• T4 Statement of Renumeration Paid: Any employer you worked for will give you a T4 slip, which shows how much you earned during the previous year and any deductions — like income tax and employment insurance premiums — taken off your pay.
  • T4A Statement of Pension, Retirement, Annuity and Other Income: “Other" income here applies if you received money from an RESP, scholarship, fellowship, bursary or grant — in which case you'll get this slip from the issuing institution.
  • T5 Statement of Investment Income: If you have (non-registered) bank accounts or investment accounts, you may receive this slip that shows how much interest or investment income you earned during the tax year. (Note: Financial institutions only issue these slips when the amount of interest or investment income is at least $50, but you still need to report those earnings on your tax return either way. Also, you won't get a T5 on a Tax-Free Savings Account (TFSA) or Registered Retirement Savings Plan (RRSP), since interest or investment income made within those accounts are sheltered from income tax.)

If you don't receive your tax slips by early March, either contact the issuer or register online for CRA My Account, as there may be electronic copies there.

Deductions, credits and other benefits of filing taxes

Student tax deductions

One of the good things about filing a return is that you might qualify for deductions that lower your taxable income, and may help you get a tax refund. Here are a few deductions that you might qualify for as a student:

Moving expenses

If you moved at least 40km from your previous location to attend school as a full-time student, you may be able to deduct moving expenses from your taxable income. These expenses include transportation, storage, temporary living expenses and utility activation fees.

Child care expenses

If you have a child under age 16 who lives with you, and you pay for child care so you can attend school, you may be able to deduct those expenses from your taxable income.

RRSP contributions

You can deduct eligible contributions to an RRSP from your taxable income. You can also carry forward RRSP deductions, so if your income is on the low end, it may be beneficial to wait until a future year when your total income — and your tax rate — is higher to claim the deduction.

Student tax credits

Another way to lower your tax bill is to claim tax credits. There are two types of tax credits: refundable and non-refundable.

  • A refundable tax credit can be paid to you even if you don't have any taxable income.
  • A non-refundable tax credit can only reduce the taxable amounts on your income to $0. Either way, you could be eligible for a tax refund.

Here are some of the most common federal tax credits that apply to students. (You might also qualify for similar or other provincial tax credits.)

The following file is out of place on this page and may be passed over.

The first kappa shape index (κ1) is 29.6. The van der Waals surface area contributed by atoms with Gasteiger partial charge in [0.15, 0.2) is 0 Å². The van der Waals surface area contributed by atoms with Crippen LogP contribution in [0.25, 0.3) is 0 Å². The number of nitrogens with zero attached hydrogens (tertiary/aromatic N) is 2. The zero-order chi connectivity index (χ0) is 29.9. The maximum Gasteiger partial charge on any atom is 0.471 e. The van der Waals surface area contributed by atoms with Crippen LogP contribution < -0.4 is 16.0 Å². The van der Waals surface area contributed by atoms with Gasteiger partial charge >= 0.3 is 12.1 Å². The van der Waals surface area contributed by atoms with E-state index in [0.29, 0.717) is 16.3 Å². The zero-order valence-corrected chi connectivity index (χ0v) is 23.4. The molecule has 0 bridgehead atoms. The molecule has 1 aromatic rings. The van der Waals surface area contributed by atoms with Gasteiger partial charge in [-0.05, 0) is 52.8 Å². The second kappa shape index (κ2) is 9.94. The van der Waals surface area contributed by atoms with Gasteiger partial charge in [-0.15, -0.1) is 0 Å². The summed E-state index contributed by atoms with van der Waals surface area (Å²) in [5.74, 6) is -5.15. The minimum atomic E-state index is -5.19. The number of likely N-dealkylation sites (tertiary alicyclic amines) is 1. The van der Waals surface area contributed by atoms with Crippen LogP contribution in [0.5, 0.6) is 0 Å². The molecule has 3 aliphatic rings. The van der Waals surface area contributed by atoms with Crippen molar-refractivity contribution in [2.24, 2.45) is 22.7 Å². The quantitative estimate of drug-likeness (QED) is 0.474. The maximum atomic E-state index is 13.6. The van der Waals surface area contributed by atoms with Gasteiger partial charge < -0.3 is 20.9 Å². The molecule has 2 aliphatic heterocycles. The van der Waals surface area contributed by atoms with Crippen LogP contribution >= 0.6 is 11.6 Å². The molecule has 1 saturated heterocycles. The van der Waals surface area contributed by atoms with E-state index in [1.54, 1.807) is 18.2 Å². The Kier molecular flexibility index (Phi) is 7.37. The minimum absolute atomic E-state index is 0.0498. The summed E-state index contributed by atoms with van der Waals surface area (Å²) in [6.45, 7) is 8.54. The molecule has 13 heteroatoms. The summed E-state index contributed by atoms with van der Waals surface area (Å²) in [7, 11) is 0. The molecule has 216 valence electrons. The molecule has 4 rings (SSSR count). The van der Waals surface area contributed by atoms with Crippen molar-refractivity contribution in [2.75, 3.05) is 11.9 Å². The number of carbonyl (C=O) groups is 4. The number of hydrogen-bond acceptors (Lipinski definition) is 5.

Non-refundable student tax credit


If you were a full-time or part-time employee in 2023, you can claim a non-refundable credit of up to $1,368, which could reduce your federal taxes by up to $205.20 (15% x $1,368).

Tuition amount

If you're 16 or older and have a T2202 slip showing you paid tuition fees to a designated university, college or other eligible educational institution, you can claim this non-refundable tax credit. The maximum claim is $5,000, which could save you up to $750 in federal income taxes (15% x $5,000). If you don't owe enough tax to make full use of the tuition credit, you can either carry forward the extra amounts to claim in the future, or transfer them to a spouse or common-law partner, parent or grandparent.You should know that for the purposes of this credit, tuition includes admission and academic fees, charges for use of a library or lab and examination fees. Textbooks are not included, but some provinces offer a separate tax credit for textbook expenses. to claim in the future, or transfer them to a spouse or common-law partner, parent or grandparent. You should know that for the purposes of this credit, tuition includes admission and academic fees, charges for use of a library or lab and examination fees. Textbooks are not included, but some provinces offer a separate tax credit for textbook expenses.

Canadian Training credit

If you have a T2202 and are between the ages of 26 and 64, you may be able to claim up to half of your eligible tuition as a refundable credit, which means you don't need any taxable income to qualify. Since 2019, the Government of Canada has been giving eligible taxpayers in this age group $250 a year in a CTC account. If you've qualified each year and not claimed this credit before, you should now have $1,000 available to claim for the 2023 tax year. (Keep in mind that any amount you claim under the Canada Training Credit will reduce the fees eligible for the tuition tax credit, accordingly.)

Student loan interest

As a student, you can claim a non-refundable tax credit based on the interest you've paid on federal and provincial government student loans, including OSAP. If you don't have enough income (and therefore a big enough tax bill) to claim the full student loan interest credit, you can carry amounts forward to claim on a future tax return for up to five years.


Now that you've read all of the important points to consider before filing your taxes, don't forget that the deadline in 2024 is April 30. You don't need to file your student taxes if you didn't make any income, but if you do, you might get a tax refund or benefits from the government, so it doesn't hurt to file anyway.